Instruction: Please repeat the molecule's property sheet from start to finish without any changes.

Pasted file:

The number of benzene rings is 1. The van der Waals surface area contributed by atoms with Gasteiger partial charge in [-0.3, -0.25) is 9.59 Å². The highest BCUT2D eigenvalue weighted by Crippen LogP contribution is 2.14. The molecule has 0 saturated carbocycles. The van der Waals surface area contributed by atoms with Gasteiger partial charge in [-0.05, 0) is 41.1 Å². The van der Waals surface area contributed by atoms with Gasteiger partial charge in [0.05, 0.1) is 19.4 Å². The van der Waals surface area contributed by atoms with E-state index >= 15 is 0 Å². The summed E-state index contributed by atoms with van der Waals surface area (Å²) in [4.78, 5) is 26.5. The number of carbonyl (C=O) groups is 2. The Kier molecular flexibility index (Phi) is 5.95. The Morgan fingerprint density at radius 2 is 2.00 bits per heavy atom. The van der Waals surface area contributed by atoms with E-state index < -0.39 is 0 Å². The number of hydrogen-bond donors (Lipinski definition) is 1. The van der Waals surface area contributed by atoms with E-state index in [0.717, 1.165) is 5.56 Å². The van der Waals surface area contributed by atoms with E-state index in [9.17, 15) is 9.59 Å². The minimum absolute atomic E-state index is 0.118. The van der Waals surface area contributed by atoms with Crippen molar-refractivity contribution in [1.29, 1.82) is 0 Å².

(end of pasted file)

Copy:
The number of benzene rings is 1. The van der Waals surface area contributed by atoms with Gasteiger partial charge in [-0.3, -0.25) is 9.59 Å². The highest BCUT2D eigenvalue weighted by Crippen LogP contribution is 2.14. The molecule has 0 saturated carbocycles. The van der Waals surface area contributed by atoms with Gasteiger partial charge in [-0.05, 0) is 41.1 Å². The van der Waals surface area contributed by atoms with Gasteiger partial charge in [0.05, 0.1) is 19.4 Å². The van der Waals surface area contributed by atoms with E-state index >= 15 is 0 Å². The summed E-state index contributed by atoms with van der Waals surface area (Å²) in [4.78, 5) is 26.5. The number of carbonyl (C=O) groups is 2. The Kier molecular flexibility index (Phi) is 5.95. The Morgan fingerprint density at radius 2 is 2.00 bits per heavy atom. The van der Waals surface area contributed by atoms with E-state index < -0.39 is 0 Å². The number of hydrogen-bond donors (Lipinski definition) is 1. The van der Waals surface area contributed by atoms with E-state index in [0.717, 1.165) is 5.56 Å². The van der Waals surface area contributed by atoms with E-state index in [9.17, 15) is 9.59 Å². The minimum absolute atomic E-state index is 0.118. The van der Waals surface area contributed by atoms with Crippen molar-refractivity contribution in [1.29, 1.82) is 0 Å².